After months of speculation around his NRL playing future, Newcastle superstar Kalyn Ponga has snubbed the Dolphins and signed a bumper new five-year deal with the Knights. But is he really worth the money?
Plus Brisbane's ongoing spine problems, is David Fifita a freak or a flop, and is Trent Barrett capable of turning the Bulldogs around?
We tackle some of the big talking points in the latest edition of NRL Real or Not.
Newcastle would've been better off letting Kalyn Ponga leave
Not real: There are two ways to look at Ponga's new bumper five-year deal, announced on Wednesday. One is simple - Kalyn Ponga is "not worth $1 million a season", is yet to win anything with the Knights, and the club could afford to buy two decent players with the money they'd save if they let their superstar walk.
He's that frustrating combination of freakishly talented and inconsistent -- an easy player for TV commentators to praise when he produces a moment of brilliance but also an obvious target when he seemingly goes missing.
The opposite argument is that Ponga remains the club's best player (and arguably their most naturally talented since Andrew Johns), and there's no better alternative they'd be able to spend that salary cap space on if they allowed Ponga to leave for The Dolphins or another club.
Is Ponga likely to lead the Knights to their first premiership since 2001? Probably not. Are they a better chance of winning a premiership with Ponga in their team than without him? Absolutely.
Many Knights fans would've been happy for Ponga to chase a big deal elsewhere, just as Warriors fans were happy to see their club refuse a big contract for their high-profile star Shaun Johnson in 2018. In the Warriors' case Johnson was replaced by a lesser player in Kodi Nikorima and the club languished in the bottom half of the ladder for three seasons before signing Johnson again this year.
On the weekend, with rumours swirling about his playing future and one inaccurate news story doing the rounds that the Knights had actually withdrawn their offer, Ponga produced his best performance of the season with a try, a try assist, 10 tackle breaks, seven offloads and 240 metres against the Dragons. Newcastle lost the game anyway.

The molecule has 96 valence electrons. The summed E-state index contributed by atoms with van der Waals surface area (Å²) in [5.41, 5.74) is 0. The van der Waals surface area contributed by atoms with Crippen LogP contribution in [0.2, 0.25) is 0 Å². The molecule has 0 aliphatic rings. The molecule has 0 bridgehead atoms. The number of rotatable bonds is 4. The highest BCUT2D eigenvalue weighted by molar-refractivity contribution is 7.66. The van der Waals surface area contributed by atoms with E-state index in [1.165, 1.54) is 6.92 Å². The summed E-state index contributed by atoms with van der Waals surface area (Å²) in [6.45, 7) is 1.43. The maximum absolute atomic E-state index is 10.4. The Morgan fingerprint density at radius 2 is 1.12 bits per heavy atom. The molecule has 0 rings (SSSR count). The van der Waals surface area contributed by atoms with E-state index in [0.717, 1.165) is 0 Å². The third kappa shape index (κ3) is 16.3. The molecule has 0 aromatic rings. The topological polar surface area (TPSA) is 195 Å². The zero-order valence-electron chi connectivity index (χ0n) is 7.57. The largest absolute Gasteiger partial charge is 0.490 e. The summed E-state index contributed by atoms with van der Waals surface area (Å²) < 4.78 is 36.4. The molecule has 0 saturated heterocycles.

The Knights have on-field problems, but they stem more from their depth being seriously tested than the output of their stand-in captain. Nine players were unavailable for Sunday's loss, with halfback Adam Clune, back-rowers Mitchell Barnett and Lachlan Fitzgibbon, winger Dominic Young and hooker Jayden Brailey the key absences. Brailey is unlikely to be back for some time, so it's up to the rest of the squad to step up in the meantime.
If they ever get back to full strength, building around Ponga remains their best hope of becoming a premiership contender again.
- Dominic Brock
The Broncos need to find a spine and stick with it
Real: The most important four positions in a footy team are the playmaking spine -- fullback, five-eighth, halfback and hooker. The best teams tend to have strong players in all four roles, the worst tend to have young players or journeymen filling those positions.
The Broncos still don't know what their spine is. This week they have named their fourth spine combination of the season, and it's only round seven. They've selected three fullbacks, three five-eighths, two halfbacks and two starting hookers across those seven rounds, partly due to injury but also partly due to selections.
Going into round one, Jamayne Isaako was the team's fullback and Tyson Gamble was the third-choice five-eighth behind Albert Kelly and Billy Walters. Now Gamble is wearing the No.6 and Isaako is no longer at the club.
The Broncos haven't played finals football since 2019. In that season they had a fairly settled spine with captain Darius Boyd (25 games), Anthony Milford (24), Andrew McCullough (20) and Jake Turpin (14) taking the playmaking roles for the bulk of the season. Kodi Nikorima also played seven games at halfback.